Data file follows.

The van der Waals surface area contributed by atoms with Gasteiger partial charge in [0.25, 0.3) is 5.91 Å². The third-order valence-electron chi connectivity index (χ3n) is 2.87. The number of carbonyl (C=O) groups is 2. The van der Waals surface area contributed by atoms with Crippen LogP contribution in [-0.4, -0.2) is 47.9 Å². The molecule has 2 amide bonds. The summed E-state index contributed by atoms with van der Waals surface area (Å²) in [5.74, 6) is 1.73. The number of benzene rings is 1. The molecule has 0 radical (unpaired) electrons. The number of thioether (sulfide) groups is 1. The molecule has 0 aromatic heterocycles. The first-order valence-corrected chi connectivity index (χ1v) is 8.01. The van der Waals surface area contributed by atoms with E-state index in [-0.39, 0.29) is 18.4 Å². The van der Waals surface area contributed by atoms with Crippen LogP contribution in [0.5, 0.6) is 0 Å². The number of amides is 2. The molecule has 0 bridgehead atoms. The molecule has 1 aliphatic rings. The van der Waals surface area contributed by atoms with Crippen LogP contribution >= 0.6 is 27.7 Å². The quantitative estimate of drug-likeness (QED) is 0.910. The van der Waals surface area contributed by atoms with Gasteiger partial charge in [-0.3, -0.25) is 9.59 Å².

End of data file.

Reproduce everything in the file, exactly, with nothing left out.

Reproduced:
The van der Waals surface area contributed by atoms with Gasteiger partial charge in [0.25, 0.3) is 5.91 Å². The third-order valence-electron chi connectivity index (χ3n) is 2.87. The number of carbonyl (C=O) groups is 2. The van der Waals surface area contributed by atoms with Crippen LogP contribution in [-0.4, -0.2) is 47.9 Å². The molecule has 2 amide bonds. The summed E-state index contributed by atoms with van der Waals surface area (Å²) in [5.74, 6) is 1.73. The number of benzene rings is 1. The molecule has 0 radical (unpaired) electrons. The number of thioether (sulfide) groups is 1. The molecule has 0 aromatic heterocycles. The first-order valence-corrected chi connectivity index (χ1v) is 8.01. The van der Waals surface area contributed by atoms with E-state index in [-0.39, 0.29) is 18.4 Å². The van der Waals surface area contributed by atoms with Crippen LogP contribution in [0.5, 0.6) is 0 Å². The number of amides is 2. The molecule has 0 bridgehead atoms. The molecule has 1 aliphatic rings. The van der Waals surface area contributed by atoms with Crippen LogP contribution >= 0.6 is 27.7 Å². The quantitative estimate of drug-likeness (QED) is 0.910. The van der Waals surface area contributed by atoms with Gasteiger partial charge in [-0.3, -0.25) is 9.59 Å².